Mr.ME and I are getting hitched this June is an afternoon steampunk wedding. We also have two friends who are getting married at about the same time. It's been interesting to talk to them, because while they're stressed out, we're very relaxed about the whole thing. We've come up with several tips for planning your wedding without going crazy in the process.
I love lists. They tell me exactly what needs to be done, and how much I have left to do. The key to lists, however, is not to be excessively detailed. When your wedding is still 6 months away, your list does not need to include things like "Tie ribbons around vases for centerpieces". At 6 months out, your list should only have the things you need to get done then. Make a new list as you get closer. Or if you're really ambitious (and geeky) make a Gantt chart for everything, and only focus on the relevant bits at any given time.
What about your wedding really matters to you? Do you absolutely have to do the Macarena at your reception? Then make sure that happens. But not every detail needs to be perfect. By deciding which details are important, you can reduce your stress significantly. If you're on a limited budget, prioritizing allows you to figure out where you need to spend money. The key is to talk about your priorities with your significant other, and anyone else with a vested interest in the planning process.
3) "Good Enough"
This may be a big day, but it's still just a day. You cannot make everything perfect in any design. If the chairs have not been aligned with a laser level, but are still in rows, that's good enough. Within spec, to use engineering terminology. Like any good process design, there a certain parts that are more critical than other, as we've hopefully hashed out while prioritizing. Unless your names are William and Kate, the odds are very good that 1) everyone at your wedding is at least vaguely familiar and 2) there will be fewer than 2 billion people watching and 3) roughly zero tabloid magazines covering the event.
4) Design Optimization
Like you cannot design an engine that will never fail, requires no maintenance, and is affordable, you can't plan a wedding that everyone will absolutely love. However, you ultimately wanted everyone to at least somewhat enjoy yourself, so you may have to make some compromises. Even if you don't like dancing, you may know that your grandmother won't consider it a proper wedding unless everyone does the Time Warp. Instead of a DJ, there are some very nice iPod boombox docks, and you can setup playlists with music that you like, and everyone else can stand. If you have a limited budget, try an afternoon appetizer reception instead of a formal sit-down meal.
5) Designate and Delegate Responsibility
The bride (and groom) do not need to plan every single detail. However, someone needs to have final say in all decisions, and it needs to be clear who that is very early on. One of the biggest stressors other people seem to have in wedding planning is conflicting visions from various interested parties. Mr. ME and I were very lucky: my parents had one request, for delicious food. His mother wanted to make sure he invited certain relatives. Other than that, we've had a lot of freedom. On the flip side, we've also delegated a lot to our trained professional (i.e., caterer). She's done dozens of weddings at our venue, and we've told her that we trust her judgement for things like table layouts. For the day of the wedding, we have friends who have agreed to deal with any last minute emergencies, so we don't have to. We may be the managers of this project, but there's ways to distribute the work load.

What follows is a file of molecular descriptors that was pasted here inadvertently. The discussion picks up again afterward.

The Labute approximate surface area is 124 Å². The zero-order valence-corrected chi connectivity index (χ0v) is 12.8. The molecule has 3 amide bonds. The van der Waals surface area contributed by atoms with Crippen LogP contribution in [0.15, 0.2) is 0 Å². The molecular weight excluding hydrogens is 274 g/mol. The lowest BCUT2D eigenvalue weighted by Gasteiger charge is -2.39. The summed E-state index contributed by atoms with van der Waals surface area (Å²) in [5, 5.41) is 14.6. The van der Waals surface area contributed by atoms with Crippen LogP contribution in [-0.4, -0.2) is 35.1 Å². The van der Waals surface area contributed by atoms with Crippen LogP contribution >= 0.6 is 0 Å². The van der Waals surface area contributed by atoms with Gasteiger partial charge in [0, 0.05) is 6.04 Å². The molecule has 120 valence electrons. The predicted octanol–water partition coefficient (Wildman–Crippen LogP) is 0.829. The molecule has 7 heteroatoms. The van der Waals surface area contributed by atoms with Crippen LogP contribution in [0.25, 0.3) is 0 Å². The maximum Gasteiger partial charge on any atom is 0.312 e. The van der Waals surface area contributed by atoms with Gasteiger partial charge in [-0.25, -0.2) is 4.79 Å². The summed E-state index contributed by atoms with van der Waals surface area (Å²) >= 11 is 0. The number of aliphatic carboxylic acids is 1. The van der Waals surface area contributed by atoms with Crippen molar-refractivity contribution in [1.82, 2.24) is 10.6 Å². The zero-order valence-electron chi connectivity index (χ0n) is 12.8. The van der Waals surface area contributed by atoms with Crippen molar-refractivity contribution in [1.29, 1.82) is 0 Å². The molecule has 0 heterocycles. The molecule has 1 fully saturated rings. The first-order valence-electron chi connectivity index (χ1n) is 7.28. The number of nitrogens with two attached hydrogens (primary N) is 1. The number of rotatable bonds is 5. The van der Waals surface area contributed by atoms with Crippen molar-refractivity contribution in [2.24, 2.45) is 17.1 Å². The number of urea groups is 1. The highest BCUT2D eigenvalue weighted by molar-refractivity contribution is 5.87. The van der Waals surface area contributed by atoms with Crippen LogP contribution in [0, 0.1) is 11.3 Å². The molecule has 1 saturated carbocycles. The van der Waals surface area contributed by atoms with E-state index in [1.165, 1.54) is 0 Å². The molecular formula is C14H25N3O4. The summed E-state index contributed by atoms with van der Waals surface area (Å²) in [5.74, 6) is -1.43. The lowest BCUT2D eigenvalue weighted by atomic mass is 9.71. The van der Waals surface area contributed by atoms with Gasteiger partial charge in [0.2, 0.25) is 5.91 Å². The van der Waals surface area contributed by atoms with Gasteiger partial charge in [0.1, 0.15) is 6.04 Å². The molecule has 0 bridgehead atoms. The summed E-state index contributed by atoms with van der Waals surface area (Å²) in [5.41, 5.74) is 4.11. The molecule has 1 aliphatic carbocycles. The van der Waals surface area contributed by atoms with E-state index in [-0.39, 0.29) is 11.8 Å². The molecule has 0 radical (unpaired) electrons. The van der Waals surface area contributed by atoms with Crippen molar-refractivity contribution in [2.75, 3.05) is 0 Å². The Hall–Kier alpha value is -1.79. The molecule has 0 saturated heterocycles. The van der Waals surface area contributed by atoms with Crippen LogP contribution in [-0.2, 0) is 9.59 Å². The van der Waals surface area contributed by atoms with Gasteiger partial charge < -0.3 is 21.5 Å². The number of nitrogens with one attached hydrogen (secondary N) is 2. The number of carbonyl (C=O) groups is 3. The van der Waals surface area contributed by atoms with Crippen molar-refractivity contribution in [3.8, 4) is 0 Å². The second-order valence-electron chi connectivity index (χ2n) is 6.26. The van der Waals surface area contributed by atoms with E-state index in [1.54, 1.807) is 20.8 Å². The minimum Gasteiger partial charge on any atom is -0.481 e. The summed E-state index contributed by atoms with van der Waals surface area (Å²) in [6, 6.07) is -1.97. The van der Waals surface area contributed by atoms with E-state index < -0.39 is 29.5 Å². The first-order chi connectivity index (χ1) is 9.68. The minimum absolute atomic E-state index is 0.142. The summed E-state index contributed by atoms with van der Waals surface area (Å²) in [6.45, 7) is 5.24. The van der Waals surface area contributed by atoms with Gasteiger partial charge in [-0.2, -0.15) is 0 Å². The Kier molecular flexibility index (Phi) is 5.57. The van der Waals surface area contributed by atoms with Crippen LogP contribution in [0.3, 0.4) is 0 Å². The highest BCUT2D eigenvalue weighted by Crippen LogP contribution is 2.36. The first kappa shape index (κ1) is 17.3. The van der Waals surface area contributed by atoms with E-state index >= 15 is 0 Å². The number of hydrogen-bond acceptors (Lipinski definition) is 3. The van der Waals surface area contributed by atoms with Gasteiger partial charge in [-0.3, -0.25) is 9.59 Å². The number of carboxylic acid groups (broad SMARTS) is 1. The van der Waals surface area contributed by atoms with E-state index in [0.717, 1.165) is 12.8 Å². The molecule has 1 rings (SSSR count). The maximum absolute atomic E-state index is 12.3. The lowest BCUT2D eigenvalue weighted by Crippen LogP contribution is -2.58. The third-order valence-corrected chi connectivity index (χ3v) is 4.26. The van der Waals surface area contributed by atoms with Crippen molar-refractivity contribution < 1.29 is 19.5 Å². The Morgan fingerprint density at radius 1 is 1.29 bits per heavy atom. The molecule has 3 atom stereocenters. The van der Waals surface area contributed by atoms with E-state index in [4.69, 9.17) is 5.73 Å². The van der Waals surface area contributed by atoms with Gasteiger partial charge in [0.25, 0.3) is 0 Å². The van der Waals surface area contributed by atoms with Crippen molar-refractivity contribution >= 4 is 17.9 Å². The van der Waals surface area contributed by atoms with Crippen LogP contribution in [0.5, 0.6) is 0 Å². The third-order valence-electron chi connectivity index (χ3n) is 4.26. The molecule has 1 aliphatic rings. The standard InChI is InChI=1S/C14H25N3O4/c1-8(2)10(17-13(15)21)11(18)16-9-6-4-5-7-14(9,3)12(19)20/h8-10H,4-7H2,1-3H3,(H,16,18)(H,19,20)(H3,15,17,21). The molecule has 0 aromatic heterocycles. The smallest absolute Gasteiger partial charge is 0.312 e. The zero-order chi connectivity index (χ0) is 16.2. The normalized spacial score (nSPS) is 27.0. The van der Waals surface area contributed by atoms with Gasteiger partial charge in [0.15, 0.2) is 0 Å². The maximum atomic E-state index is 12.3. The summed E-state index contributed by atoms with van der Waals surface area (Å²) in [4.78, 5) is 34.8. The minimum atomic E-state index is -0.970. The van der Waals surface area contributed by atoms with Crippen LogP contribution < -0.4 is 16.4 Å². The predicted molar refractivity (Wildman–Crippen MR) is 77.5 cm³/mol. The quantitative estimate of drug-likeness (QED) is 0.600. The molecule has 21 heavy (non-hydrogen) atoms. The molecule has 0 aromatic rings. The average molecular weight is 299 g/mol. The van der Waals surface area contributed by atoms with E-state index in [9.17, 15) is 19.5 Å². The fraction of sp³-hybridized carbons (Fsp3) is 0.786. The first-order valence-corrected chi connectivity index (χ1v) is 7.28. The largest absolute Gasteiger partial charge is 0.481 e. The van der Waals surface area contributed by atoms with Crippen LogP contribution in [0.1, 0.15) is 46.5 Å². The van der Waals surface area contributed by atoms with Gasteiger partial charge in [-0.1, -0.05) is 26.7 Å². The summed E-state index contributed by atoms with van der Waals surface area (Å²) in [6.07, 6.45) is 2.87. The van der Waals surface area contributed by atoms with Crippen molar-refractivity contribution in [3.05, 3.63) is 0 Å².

6) Clear Communication
This ties back to several earlier points. If you have your set of priorities, but can't communicate them effectively, things are more likely to go wrong. If you can clearly tell the florist "I know it may be silly, but it really matters to me that the ribbon is cream, not white", they're more likely to make note of it and do it the way you want. If you have an interfering mother, clearly stating the problem with a proposed solution, like "I know we're from the South and you want pork shoulder barbeque at the wedding, but I'm marrying a Jew, so can we compromise on beef brisket instead?" may minimize the battles.
Plan for things to go wrong. Have 75 guests and plan on giving out some sort of favor? Have 80. Think you can do your hair and makeup in 30 minutes? Plan for 60. In the end, it's much more pleasant to twiddle your thumbs for half an hour than be panicking. Set your RSVP date at least a week before the caterer/venue need real numbers, so you can hunt down all the non-responders.
Overall, we've been very lucky in planning our wedding, because our families are very relaxed. We also agree on most of the priorities. Most of the disagreements about priorities have been where one of us sees something as an absolute yes/no, and the other just doesn't have a strong opinion. We've also both been involved in planning other, larger, events previously. We still have lots of little things to do, but we're totally on track, with room to spare.